Google interview, the “person test”.

What does it mean to work at Google? Google has again and again topped the lists for corporate reputation. Right alongside Amazon, Walt Disney and Microsoft, Google repeatedly scores high on the Reputation Quotient (RQ). They pride themselves on their workplace environment and employee satisfaction. The people are at the core of who they really are. So how do they hire inspired, creative, motivated workers to join their team? Through the interview process, they look for people who have varied skills, love big challenges, and welcome big changes. During an interview with several Googlers, they are searching for four things: leadership, role-related knowledge, how you think, and “googleyness”. The series of interview questions contain ones such as:

1. What is the most efficient way to sort a million integers?

2. You have to get from point A to point B. You don’t know if you can get there. What would you do?

3. Design an evacuation plan for San Francisco.

4. Imagine you have a closet full of shirts. It’s very hard to find a shirt. So what can you do to organize your shirts for easy retrieval?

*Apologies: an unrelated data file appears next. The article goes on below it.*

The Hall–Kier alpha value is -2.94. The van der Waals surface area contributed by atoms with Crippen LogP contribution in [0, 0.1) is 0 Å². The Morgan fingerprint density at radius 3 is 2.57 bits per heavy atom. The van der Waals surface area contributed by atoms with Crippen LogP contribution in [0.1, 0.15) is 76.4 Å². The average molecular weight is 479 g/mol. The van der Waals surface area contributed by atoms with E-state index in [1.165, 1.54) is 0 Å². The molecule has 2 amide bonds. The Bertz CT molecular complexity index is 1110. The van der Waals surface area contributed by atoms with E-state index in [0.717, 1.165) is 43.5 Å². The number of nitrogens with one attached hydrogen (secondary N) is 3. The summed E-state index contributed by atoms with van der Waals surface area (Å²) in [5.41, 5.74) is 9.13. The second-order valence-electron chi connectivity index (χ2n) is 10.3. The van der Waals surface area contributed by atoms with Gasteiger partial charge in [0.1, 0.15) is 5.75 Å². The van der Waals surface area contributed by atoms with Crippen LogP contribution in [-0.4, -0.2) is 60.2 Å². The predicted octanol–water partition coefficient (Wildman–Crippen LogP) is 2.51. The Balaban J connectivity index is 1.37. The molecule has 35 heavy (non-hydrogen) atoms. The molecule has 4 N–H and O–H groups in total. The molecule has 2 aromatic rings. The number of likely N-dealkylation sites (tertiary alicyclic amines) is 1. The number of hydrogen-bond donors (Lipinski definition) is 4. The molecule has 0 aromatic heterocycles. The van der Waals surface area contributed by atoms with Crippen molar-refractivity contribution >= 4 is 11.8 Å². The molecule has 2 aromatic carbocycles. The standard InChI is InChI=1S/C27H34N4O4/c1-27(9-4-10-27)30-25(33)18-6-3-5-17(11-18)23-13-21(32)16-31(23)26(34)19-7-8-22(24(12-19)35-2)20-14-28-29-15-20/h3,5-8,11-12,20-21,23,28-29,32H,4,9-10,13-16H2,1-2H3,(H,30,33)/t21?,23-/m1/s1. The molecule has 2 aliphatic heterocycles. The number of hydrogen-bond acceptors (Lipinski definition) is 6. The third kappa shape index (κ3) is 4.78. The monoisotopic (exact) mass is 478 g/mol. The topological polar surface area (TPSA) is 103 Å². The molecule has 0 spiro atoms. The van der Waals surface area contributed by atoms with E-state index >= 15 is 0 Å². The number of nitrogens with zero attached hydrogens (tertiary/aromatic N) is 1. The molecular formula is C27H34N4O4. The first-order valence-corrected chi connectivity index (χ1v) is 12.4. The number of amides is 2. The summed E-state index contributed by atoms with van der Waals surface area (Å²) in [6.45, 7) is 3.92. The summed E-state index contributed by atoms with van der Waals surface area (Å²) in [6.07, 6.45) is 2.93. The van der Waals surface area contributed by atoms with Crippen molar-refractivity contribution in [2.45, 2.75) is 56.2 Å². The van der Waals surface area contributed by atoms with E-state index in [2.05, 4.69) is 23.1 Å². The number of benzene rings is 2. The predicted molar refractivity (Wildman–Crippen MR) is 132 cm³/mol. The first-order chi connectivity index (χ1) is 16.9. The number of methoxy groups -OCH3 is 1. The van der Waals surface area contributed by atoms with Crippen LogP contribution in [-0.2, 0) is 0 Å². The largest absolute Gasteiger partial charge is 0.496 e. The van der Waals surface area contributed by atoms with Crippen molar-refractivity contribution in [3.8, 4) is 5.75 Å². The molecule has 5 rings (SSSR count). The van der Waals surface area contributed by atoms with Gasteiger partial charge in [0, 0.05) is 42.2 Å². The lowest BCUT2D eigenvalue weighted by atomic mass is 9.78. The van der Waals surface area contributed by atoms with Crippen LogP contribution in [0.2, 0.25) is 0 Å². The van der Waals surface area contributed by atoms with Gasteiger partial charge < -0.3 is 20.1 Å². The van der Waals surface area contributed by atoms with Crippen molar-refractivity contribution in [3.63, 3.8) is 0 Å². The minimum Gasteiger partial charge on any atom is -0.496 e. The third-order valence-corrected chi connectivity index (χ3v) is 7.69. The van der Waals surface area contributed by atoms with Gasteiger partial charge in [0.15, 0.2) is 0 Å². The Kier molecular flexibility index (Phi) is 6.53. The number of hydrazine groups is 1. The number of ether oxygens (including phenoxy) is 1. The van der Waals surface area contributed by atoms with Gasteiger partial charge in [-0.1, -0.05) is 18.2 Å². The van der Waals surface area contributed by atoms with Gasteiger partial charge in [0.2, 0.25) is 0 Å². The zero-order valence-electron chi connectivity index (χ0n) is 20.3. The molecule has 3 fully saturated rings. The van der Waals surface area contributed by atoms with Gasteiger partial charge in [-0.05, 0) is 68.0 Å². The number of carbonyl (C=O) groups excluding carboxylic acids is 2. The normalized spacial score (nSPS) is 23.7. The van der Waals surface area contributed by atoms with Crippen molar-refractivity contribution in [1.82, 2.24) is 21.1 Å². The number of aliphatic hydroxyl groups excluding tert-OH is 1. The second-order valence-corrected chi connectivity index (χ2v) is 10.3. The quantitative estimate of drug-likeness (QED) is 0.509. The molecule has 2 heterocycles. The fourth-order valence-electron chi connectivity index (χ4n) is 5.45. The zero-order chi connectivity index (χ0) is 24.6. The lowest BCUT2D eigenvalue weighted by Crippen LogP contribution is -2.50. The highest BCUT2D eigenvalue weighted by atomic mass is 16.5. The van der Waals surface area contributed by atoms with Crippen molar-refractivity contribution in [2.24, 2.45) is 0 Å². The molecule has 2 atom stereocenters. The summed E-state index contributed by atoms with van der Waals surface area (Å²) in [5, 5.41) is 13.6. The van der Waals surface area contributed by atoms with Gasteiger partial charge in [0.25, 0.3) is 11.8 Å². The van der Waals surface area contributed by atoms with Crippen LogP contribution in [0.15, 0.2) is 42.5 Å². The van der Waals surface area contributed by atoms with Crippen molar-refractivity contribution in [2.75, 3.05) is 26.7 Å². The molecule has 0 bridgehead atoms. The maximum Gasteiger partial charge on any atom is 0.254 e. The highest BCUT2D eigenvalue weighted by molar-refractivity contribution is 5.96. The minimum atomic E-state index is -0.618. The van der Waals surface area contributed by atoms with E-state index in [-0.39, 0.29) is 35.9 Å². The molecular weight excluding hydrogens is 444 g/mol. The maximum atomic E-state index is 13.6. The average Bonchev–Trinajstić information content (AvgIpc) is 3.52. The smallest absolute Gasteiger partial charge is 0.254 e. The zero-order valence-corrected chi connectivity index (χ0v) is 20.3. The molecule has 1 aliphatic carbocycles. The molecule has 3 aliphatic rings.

These interview questions are designed to predict something about the potential employer, testing how well he/she will work in a team, how they think, how they approach problems. Not all the questions are brainteasers, some sound simple, but offer a variety of possible answers, which can provide valuable information of the interviewee’s working and thinking style.

The hiring processes of other corporations differ widely, from networking to recruiting, from eyeballing a resume for keywords to scrutinizing the clothes of an interviewee. There are many ways in which companies “test” a potential employee to find the perfect fit, what kind of person, what kind of worker, what kind of professional they want to join their ranks.

The kinds of questions asked in an interview will differ depending on what the interviewer is trying to predict in its potential employees.

A school interview would consist of items that would predict success in school. Characteristics such as hard-working, attention to detail, persistence, and now, the “well-rounded” student, are valued today in top universities.

An interview for a nurse position at a hospital might include questions about past experience, certification and credentials, interpersonal skills.

An interview for an FBI officer may be formally structured with pre-written questions and consist of multiple background checks and peer interviews.

The questions asked in an interview tell you something about the company you are interviewing for, about what core characteristics they value. Is it extraversion? Leadership? Diligence?

Google is an innovative, fast-paced and interesting place to work, and the reason they’ve topped the lists of corporate reputation may be that their interview process picks the best set of people for the job, celebrating diversity, encouraging creativity, valuing critical thinking, and the most magical ingredient of all, “googleyness”.

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